Highly sensitive CT scans can detect atypical air sacs, assess lung tissue loss, and pinpoint changes in lung density — key indicators of emphysema.

Emphysema, a severe lung condition involving a loss of elasticity in the air sacs in the lungs, can be challenging to identify through physical exams and X-rays alone.

But modern medical technology offers a powerful diagnostic tool: CT scans. By utilizing X-rays and advanced computer processing, CT scans provide detailed cross-sectional images that can unveil crucial information about the lungs.

Yes, doctors can detect emphysema on a CT (computed tomography) scan.

CT scans can show emphysema-related structural changes in the lungs, such as enlarged air sacs, thinning lung tissue, and areas of lung damage.

Types of CT scans

Doctors can use several types of CT scans to examine emphysema, including the following:

  • High resolution CT (HRCT): HRCT is the most commonly used CT scan for evaluating emphysema, as it provides detailed images of lung structures with high spatial resolution.
  • Low dose CT (LDCT): LDCT is a CT scan that uses a lower radiation dose than conventional CT scans. It can be an effective method for identifying emphysema in its early stages.
  • Quantitative CT (QCT): QCT scans analyze lung tissue density to measure emphysema’s extent and severity. They provide detailed information about the disease and can help monitor its progression and treatment effectiveness.
  • Dual-energy CT (DECT): DECT uses two X-ray energy levels to create CT images. It can provide additional tissue composition information and help distinguish emphysema from other lung conditions or assess coexisting diseases.

Emphysema is identifiable on a CT scan by the appearance of dark or low attenuation areas, indicating reduced X-ray absorption by the affected tissues. These areas indicate overinflation or damage in the air sacs, which are characteristic of emphysema.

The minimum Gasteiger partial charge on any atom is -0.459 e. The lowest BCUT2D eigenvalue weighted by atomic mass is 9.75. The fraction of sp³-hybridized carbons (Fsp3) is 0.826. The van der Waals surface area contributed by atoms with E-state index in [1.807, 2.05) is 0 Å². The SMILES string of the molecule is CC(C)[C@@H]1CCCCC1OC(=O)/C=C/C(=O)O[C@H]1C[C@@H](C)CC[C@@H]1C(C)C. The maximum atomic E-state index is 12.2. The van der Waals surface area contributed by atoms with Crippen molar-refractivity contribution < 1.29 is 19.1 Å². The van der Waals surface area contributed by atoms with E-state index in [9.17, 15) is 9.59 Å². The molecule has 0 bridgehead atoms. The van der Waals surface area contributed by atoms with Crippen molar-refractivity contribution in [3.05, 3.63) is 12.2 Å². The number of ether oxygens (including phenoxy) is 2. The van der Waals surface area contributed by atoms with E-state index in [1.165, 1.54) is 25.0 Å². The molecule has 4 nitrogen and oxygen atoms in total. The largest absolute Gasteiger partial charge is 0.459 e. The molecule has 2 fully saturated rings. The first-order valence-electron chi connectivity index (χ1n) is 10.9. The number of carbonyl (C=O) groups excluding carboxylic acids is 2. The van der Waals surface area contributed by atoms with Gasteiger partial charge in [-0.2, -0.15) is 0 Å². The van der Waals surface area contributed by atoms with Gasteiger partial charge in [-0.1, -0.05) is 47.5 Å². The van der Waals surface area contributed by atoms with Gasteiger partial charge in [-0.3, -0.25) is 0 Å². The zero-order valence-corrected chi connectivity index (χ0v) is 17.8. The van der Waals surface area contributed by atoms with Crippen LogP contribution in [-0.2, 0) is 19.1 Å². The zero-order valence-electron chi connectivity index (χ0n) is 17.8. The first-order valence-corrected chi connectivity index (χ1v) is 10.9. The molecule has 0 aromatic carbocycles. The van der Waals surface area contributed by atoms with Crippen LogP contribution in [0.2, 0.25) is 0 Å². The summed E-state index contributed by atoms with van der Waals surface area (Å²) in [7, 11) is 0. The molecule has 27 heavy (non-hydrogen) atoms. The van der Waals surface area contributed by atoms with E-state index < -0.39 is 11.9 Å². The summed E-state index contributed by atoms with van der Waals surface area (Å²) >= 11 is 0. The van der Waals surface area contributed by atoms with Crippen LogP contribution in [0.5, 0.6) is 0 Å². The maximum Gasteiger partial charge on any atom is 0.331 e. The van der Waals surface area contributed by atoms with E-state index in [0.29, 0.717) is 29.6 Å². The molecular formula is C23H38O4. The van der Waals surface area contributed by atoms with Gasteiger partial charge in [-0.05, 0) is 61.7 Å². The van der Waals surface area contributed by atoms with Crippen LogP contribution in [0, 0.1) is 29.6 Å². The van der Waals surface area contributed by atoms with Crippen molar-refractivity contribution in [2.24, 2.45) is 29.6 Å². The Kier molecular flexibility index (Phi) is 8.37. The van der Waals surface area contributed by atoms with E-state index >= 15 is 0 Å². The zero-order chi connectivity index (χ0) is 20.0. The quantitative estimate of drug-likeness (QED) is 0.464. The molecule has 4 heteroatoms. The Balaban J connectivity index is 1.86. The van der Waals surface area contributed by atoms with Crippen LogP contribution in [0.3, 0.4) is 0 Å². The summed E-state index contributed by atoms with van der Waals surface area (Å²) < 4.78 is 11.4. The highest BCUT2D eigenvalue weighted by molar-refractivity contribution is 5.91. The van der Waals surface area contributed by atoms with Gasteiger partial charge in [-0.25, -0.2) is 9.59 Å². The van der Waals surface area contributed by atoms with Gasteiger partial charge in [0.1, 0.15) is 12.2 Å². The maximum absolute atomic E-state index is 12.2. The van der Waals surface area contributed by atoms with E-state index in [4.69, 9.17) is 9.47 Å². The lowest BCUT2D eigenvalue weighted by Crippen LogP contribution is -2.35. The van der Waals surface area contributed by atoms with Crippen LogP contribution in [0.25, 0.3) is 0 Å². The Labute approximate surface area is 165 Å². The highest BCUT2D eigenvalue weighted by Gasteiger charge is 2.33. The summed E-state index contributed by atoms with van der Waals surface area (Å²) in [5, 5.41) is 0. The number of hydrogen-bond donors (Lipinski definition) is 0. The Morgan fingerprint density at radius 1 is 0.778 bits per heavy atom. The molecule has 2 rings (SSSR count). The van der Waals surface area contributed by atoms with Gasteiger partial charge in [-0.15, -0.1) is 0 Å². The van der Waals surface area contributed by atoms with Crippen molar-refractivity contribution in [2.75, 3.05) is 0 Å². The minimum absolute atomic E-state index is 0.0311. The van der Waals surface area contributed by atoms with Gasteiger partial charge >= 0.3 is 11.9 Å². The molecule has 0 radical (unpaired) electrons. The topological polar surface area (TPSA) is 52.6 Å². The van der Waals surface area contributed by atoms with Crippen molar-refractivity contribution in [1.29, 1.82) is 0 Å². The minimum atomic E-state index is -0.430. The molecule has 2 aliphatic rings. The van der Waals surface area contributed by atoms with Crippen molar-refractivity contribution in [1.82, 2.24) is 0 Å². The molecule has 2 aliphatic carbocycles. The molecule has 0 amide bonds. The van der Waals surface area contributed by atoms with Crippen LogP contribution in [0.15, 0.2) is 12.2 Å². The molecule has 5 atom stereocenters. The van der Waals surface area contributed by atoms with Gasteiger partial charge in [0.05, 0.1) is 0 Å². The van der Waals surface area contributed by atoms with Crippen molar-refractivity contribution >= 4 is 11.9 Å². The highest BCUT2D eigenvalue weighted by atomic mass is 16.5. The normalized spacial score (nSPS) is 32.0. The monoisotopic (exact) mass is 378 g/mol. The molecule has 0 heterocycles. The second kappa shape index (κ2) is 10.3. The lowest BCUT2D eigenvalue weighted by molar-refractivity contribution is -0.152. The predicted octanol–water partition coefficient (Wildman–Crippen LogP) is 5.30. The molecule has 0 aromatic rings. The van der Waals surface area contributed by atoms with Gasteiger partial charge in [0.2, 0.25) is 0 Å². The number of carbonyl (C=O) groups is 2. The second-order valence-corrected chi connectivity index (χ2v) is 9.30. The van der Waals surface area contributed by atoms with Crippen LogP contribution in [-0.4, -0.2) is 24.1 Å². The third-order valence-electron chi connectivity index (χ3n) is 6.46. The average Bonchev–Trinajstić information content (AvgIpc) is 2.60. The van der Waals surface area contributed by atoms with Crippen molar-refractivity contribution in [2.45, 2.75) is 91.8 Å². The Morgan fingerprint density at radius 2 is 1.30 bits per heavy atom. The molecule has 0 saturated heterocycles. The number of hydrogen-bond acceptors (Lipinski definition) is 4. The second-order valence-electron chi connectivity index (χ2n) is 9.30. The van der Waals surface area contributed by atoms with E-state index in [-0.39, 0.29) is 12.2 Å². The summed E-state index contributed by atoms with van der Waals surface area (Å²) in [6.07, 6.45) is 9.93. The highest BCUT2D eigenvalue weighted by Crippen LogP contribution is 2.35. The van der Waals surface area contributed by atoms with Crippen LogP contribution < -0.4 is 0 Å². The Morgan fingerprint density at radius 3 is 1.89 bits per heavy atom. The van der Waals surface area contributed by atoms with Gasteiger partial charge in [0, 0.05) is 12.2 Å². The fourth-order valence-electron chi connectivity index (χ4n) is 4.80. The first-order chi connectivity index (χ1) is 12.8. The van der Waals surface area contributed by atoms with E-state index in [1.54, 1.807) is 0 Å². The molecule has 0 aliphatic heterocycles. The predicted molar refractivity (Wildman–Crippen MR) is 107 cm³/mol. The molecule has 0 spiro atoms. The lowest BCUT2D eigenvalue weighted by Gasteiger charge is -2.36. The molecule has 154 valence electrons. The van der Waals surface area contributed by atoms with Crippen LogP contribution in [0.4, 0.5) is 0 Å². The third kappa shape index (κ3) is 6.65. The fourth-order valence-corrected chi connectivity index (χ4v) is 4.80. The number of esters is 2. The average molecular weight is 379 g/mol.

Here’s how the three main types of emphysema might appear on a CT scan:

Centrilobular emphysema

Centrilobular emphysema mainly affects the central part of the lung lobules, small structural units within the lungs where gas exchange occurs. It’s common in emphysema caused by smoking.

On a CT scan, centrilobular emphysema shows up as small, round dark areas within the central part of the lung lobules.

Panlobular emphysema

Panlobular emphysema involves damage and enlargement of the entire respiratory unit, including the air sacs, bronchioles, and adjacent structures. It often links with a genetic condition called alpha-1 antitrypsin deficiency.

On a CT scan, it appears as more uniformly distributed areas of low attenuation throughout the lungs.

Paraseptal emphysema

Paraseptal emphysema is less common and primarily affects the small air sacs in the outer regions of the lungs.

One 2015 study suggested that paraseptal emphysema doesn’t typically cause respiratory symptoms on its own, and some experts need more research on its impact.

But with the increasing use of CT scans, doctors can detect the likelihood of this type of emphysema more often in asymptomatic people.

On a CT scan, paraseptal emphysema may appear as thin-walled air sacs next to the outer part of the lungs.

A CT scan can strongly suggest the presence of emphysema, but it can’t confirm it definitively.

The findings on CT scans — which may reveal areas of low attenuation and lung tissue damage — can support a diagnosis of emphysema when combined with:

  • clinical symptoms
  • medical history
  • lung function tests

A definitive confirmation typically requires further testing, such as pulmonary function testing or a lung biopsy, to rule out other lung conditions and provide a more conclusive diagnosis.

If a doctor observes emphysema on a CT scan, it can be a strong indicator of chronic obstructive pulmonary disease (COPD). But it’s important to note that a definitive diagnosis of COPD requires a comprehensive clinical evaluation, including your:

  • medical history
  • physical examination
  • lung function tests
  • symptom assessment

If a doctor confirms emphysema, then it typically indicates the presence of COPD. Emphysema is one of the main subtypes of COPD, along with chronic bronchitis.

A 2018 study found that seeing emphysema on a CT scan may help doctors inform smokers of the chance of death smoking can cause.

The researchers found that smokers with any level of emphysema visible on the scans had a greater chance of dying within 7.4 years than those without visible emphysema. The chance of death increased with the emphysema severity.

CT scans play an important role in the diagnosis and evaluation of emphysema.

CT scans provide detailed images of your lungs, allowing healthcare professionals to identify emphysema-related structural changes, such as enlarged air sacs or lung tissue damage.

If you have shortness of breath or a chronic cough, get medical help as soon as possible. Early detection can help effectively manage emphysema.